• All properties must have a Lead Based Paint Inspection. A Risk Assessment can be deferred if no damaged LBP is found. In this circumstance, the Risk Assessment requirement is only triggered by a change in tenant, not to exceed more than one per year. There is an opportunity here for a savvy pro-active owner with stable tenants! See the highlighted discussion below.

  • Full abatement and/or renovation removal after the LBP Inspection would negate the requirement for a Risk Assessment.

  • After Lead Clearance is obtained, an annual Risk Assessment is required if lead hazards were previously identified and corrected by Interim Controls ( this is unchanged but was generally not enforced less than three years).

  • If all lead hazards are addressed by enclosure, Risk Assessment to verify the integrity of the enclosures is only required every five years.

Comments on the 2017 Revisions
The City is redoubling its effort to make all rental property “lead-safe” on a very ambitious two-year schedule. It has been reported that the City is hiring seven more inspectors and is outsourcing some inspections to three private inspection contractors. It is reported that the City inspectors will be focusing their efforts on multi-family properties and outsourcing inspections on the smaller properties. The City believes based on the outlined phased enforcement plan that all rental property within the City of Detroit could be compliant within two years!​

These changes will generally ramp up enforcement and put additional pressure on owners to comply, especially pertaining to older property with significant maintenance issues. 

It is possible that new enforcement efforts will substantially increase local Lead Inspector/Risk Assessor and hazard control/painting firms workload, thereby increasing prices. Therefore, it is recommended that Owners start getting work done if possible before this new enforcement push occurs!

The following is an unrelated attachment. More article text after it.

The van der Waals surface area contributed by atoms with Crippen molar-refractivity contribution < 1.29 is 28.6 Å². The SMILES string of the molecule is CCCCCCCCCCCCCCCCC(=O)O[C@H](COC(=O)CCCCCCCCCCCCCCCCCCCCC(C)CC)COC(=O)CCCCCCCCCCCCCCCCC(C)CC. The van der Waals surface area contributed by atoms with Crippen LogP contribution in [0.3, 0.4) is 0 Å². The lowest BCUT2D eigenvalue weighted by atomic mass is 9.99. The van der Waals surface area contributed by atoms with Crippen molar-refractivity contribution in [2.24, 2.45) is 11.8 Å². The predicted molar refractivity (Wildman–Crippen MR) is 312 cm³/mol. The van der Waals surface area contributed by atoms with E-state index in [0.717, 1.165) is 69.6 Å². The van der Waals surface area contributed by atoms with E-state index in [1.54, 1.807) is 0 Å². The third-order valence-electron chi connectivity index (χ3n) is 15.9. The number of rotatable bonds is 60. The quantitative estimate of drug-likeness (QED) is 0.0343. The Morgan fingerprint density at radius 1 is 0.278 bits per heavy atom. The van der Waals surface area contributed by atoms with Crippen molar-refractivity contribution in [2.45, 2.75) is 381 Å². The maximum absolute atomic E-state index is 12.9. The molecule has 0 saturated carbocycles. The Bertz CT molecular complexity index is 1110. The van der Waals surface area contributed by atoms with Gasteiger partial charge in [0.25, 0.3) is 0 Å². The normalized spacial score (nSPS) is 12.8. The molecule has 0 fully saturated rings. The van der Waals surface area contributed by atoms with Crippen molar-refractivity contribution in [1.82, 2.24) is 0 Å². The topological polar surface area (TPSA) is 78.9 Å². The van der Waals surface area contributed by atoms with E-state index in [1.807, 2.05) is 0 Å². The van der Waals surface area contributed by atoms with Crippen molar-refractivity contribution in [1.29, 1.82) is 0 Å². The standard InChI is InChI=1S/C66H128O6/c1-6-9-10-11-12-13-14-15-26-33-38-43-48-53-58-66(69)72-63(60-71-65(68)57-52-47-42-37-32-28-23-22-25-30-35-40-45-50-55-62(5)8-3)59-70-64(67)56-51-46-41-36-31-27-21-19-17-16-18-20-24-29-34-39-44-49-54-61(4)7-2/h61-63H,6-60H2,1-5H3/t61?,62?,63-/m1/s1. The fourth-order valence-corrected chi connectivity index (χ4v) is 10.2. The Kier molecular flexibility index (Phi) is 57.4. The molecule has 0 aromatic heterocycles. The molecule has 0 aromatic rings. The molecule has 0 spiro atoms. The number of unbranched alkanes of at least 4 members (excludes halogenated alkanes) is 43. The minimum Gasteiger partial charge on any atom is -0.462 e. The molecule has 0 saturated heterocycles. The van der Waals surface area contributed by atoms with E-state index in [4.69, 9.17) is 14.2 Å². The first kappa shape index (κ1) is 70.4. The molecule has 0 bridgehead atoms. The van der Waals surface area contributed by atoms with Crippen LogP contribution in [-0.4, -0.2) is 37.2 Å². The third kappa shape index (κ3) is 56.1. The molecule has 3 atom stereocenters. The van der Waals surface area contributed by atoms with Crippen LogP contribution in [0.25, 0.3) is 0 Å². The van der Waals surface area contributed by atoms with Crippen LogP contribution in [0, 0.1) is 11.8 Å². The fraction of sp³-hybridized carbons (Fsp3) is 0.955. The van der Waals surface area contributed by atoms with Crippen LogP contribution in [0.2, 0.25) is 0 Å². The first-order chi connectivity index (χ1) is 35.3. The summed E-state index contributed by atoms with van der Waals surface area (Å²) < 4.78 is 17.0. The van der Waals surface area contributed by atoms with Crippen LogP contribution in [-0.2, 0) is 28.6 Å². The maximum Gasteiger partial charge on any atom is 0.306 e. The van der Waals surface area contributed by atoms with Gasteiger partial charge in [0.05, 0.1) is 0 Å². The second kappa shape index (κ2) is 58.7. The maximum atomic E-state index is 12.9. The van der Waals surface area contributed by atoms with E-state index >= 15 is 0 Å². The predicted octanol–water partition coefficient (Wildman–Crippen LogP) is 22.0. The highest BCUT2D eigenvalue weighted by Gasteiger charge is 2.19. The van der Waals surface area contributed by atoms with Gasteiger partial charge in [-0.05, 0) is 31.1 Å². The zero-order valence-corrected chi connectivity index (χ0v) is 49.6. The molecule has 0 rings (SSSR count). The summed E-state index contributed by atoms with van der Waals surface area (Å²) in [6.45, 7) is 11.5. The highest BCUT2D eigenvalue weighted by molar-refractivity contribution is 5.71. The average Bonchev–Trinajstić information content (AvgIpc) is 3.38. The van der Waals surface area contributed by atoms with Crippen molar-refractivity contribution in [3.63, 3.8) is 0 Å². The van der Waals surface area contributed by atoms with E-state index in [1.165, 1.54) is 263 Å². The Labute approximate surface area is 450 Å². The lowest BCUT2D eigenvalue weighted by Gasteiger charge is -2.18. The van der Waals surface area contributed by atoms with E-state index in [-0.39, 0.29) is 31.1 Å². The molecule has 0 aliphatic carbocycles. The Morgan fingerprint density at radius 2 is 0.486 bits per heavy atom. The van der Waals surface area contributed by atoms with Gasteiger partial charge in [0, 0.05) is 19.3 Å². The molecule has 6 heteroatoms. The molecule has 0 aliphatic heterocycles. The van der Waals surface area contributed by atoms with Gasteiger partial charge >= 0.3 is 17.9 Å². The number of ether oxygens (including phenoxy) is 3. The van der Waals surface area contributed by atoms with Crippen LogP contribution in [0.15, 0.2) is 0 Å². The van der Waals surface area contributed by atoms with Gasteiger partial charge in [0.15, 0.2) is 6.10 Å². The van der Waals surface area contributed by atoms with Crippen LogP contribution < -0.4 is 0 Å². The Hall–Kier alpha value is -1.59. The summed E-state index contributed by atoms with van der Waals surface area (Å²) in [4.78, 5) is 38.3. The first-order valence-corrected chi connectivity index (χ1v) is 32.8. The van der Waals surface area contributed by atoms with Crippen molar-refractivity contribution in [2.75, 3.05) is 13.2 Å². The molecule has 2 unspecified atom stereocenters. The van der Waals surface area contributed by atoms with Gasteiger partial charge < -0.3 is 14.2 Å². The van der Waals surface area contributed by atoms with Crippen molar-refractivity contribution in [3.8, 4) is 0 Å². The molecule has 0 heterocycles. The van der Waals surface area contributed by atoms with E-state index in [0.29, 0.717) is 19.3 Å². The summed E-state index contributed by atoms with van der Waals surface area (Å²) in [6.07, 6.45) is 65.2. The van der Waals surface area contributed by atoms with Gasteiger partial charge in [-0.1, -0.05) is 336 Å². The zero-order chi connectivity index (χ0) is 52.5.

Six percent of all Detroit children tested in 2004 had lead poisoning, three times the national average. The City of Detroit firmly believes education can be improved and crime can be reduced by reducing child lead exposures.
Progress is being made... 
but there is still some work to be done...
Lead is heavy. The release of lead dust and paint chips can easily be controlled by using drop cloths and plastic barriers. Lead dust is easily cleaned from most surfaces by common cleaning techniques. Most child lead exposures are preventable.
Enforcement by zip code has been implemented
Learn more about the lead testing protocols consisting of Inspection, Risk Assessment and Clearance.
Based on Detroit News and City of Detroit estimates, only 5-10% of rental property is in compliance as of 2017.
The Surprising Concession to Owners

The revisions have become more strict. The Annual Risk Assessment requirement can be seen as onerous and expensive (and possibly not enforced more than every 2-3 years). However, a provision not highlighted in news coverage or the City website is one concession given to building owners:

If a Lead Inspection finds no damaged LBP, the Risk Assessment can be deferred until unit turnover! There is an incentive to repair all paint prior to completion of the Lead Inspection.  A resident who stays in the house for eight years would result in a cost savings of at least $750.
Zip code 48214 leads the state in lead poisoning, with 17% of children affected. Zip codes 48209, 48210, 48204, 48238 had the highest occurrence until recently.